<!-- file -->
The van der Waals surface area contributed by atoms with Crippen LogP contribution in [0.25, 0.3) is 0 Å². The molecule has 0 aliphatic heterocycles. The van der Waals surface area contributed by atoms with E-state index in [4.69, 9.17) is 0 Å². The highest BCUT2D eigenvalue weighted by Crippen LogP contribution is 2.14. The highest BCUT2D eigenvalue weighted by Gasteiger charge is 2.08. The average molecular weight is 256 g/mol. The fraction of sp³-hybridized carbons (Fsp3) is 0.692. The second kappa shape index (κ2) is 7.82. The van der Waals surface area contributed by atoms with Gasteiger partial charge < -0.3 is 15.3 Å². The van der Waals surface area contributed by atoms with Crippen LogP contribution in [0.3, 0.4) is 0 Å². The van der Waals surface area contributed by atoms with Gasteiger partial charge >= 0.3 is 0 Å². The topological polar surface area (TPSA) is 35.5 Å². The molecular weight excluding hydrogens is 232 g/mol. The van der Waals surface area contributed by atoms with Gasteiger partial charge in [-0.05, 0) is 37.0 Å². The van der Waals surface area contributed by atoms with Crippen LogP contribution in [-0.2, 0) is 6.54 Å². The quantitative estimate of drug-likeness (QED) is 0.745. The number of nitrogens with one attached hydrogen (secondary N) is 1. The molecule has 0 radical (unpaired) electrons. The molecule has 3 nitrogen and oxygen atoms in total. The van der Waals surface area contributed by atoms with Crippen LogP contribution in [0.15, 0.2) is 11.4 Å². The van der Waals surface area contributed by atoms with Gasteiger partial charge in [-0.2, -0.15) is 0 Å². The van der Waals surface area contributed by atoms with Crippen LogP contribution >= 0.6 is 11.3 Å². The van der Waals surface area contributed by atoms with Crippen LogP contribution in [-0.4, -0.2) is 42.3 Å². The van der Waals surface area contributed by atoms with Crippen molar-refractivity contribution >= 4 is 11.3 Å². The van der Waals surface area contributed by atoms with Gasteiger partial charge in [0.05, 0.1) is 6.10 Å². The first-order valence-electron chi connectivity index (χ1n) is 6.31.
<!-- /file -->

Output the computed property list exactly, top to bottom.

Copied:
The van der Waals surface area contributed by atoms with Crippen LogP contribution in [0.25, 0.3) is 0 Å². The molecule has 0 aliphatic heterocycles. The van der Waals surface area contributed by atoms with E-state index in [4.69, 9.17) is 0 Å². The highest BCUT2D eigenvalue weighted by Crippen LogP contribution is 2.14. The highest BCUT2D eigenvalue weighted by Gasteiger charge is 2.08. The average molecular weight is 256 g/mol. The fraction of sp³-hybridized carbons (Fsp3) is 0.692. The second kappa shape index (κ2) is 7.82. The van der Waals surface area contributed by atoms with Gasteiger partial charge < -0.3 is 15.3 Å². The van der Waals surface area contributed by atoms with Crippen LogP contribution in [0.3, 0.4) is 0 Å². The van der Waals surface area contributed by atoms with Gasteiger partial charge >= 0.3 is 0 Å². The topological polar surface area (TPSA) is 35.5 Å². The molecular weight excluding hydrogens is 232 g/mol. The van der Waals surface area contributed by atoms with Gasteiger partial charge in [-0.05, 0) is 37.0 Å². The van der Waals surface area contributed by atoms with Crippen LogP contribution in [-0.2, 0) is 6.54 Å². The quantitative estimate of drug-likeness (QED) is 0.745. The number of nitrogens with one attached hydrogen (secondary N) is 1. The molecule has 0 radical (unpaired) electrons. The molecule has 3 nitrogen and oxygen atoms in total. The van der Waals surface area contributed by atoms with Crippen LogP contribution in [0.15, 0.2) is 11.4 Å². The van der Waals surface area contributed by atoms with Gasteiger partial charge in [-0.2, -0.15) is 0 Å². The van der Waals surface area contributed by atoms with Crippen LogP contribution >= 0.6 is 11.3 Å². The van der Waals surface area contributed by atoms with Crippen LogP contribution in [-0.4, -0.2) is 42.3 Å². The van der Waals surface area contributed by atoms with Crippen molar-refractivity contribution >= 4 is 11.3 Å². The van der Waals surface area contributed by atoms with Gasteiger partial charge in [0.05, 0.1) is 6.10 Å². The first-order valence-electron chi connectivity index (χ1n) is 6.31.